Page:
HUNTSVILLE – While performing recent drone search and rescue work in the wake of Hurricane Ian in Florida, a team that included a University of Alabama in Huntsville researcher spotted a stranded boater who was subsequently rescued.
Civil Air Patrol 1st Lt. Casey Calamaio, Alabama Wing director of operations for UAS, was on the patrol’s small Unmanned Aircraft Systems team that pinpointed the boater. He is a research engineer in the Rotorcraft Systems Engineering and Simulation Center at UAH.
“This was as real as it gets when it comes to UAS in an emergency response situation,” said Calamaio, who also supported efforts as a UAS pilot and geospatial subject matter expert. “We arrived in Florida during a period of the disaster response where it wasn’t just cleanup.”
Calamaio was deployed as a UAS mission pilot under CAP’s Title 10 status, which allows the federal government to use civilian force multipliers for disaster response efforts. He has been a CAP UAS mission pilot for about three years.
He joined a team from CAP’s Missouri Wing to assist the Federal Emergency Management Agency ground search and rescue efforts. At the time he arrived, survivors were still being found and the search for missing persons was the top priority, he said.
UAH’s RSESC supported Calamaio in making the trip.
“Our UAS Research Programs under the RSESC has a long-running research focus on
implementing UAS in disaster response and community resilience research,” he said.
UAH is the lead university on a program researching disaster response for the FAA’s
Alliance for System Safety of UAS through Research Excellence Center of Excellence.
“In Florida, we pushed the limits of the aircraft in ways that really demonstrated the
capability of UAS as a tool in supporting large scale disaster relief efforts,” Calamaio said.
“Every day was a little different, and my team had to be ready to change pace on a moment’s notice depending on what the priority task was at any given time.”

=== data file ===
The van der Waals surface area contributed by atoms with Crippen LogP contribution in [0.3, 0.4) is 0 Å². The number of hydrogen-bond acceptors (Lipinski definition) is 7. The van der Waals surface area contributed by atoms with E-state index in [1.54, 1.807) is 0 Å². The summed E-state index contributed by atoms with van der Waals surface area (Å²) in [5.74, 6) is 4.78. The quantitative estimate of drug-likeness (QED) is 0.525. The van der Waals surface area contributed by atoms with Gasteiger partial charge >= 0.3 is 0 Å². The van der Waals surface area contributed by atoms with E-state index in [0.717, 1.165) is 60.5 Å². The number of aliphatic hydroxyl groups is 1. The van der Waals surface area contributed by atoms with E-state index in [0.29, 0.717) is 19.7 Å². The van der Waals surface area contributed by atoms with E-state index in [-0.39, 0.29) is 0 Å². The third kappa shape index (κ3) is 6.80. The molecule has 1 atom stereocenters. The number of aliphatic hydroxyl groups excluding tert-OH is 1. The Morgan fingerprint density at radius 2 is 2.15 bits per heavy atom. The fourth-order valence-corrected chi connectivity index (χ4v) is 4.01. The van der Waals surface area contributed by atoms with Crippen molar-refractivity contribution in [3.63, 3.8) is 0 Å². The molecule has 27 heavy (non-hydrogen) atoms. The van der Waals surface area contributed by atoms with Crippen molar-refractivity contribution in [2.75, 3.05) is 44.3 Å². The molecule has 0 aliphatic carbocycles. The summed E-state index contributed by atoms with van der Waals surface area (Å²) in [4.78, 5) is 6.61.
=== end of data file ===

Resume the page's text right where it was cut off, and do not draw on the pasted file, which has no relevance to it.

Calamaio flew into Miami and drove to the CAP base of operations in a hangar in northern
Naples, arriving with a government-approved UAS manufactured in the United States and
used widely by the Department of Defense.
“This aircraft is a specialty unmanned system that is approved for use on federal response
efforts,” he said. “We would deploy very early every morning from north Naples and drive
to the Jet Blue Stadium, where the Boston Red Sox host spring training.”
The location served as one of many operations bases and emergency fuel depots.
“We would receive a location to rendezvous with the task force field operators and receive
tasking on a daily basis,” he said. “The areas we operated in were Fort Myers Beach, Matlacha Island and causeway, Pine Island Causeway and San Carlos. These were some of the worst-hit areas.”
Dense vegetation in the coastal mangroves in those areas made foot or boat searches
difficult, and the UAS proved to be efficient search tools.
“Our main mission sets were reconnaissance missions, aerial mapping missions, hasty
searches, missing person searches and validation missions for debris or capsized boats or
collapsed structures,” Calamaio said.
Growing up in Vermont, Calamaio was in the CAP Cadet Program. He’s now a senior
member of the Redstone Composite Squadron in Huntsville and a subject matter expert
with the CAP National Technology Center’s UAS Program and the Geospatial Program.
Being part of the Florida UAS team provided him with excellent practical experience in the
structure, resources and extent of the national incident management system, Calamaio
“There were FEMA task forces from all over the country who brought urban search and
rescue capabilities and resources to support the relief effort,” he said. “It was an extremely
enlightening opportunity to see firsthand, and I am encouraged to continue my volunteer
work in this area and to pursue emergency management as a career path.”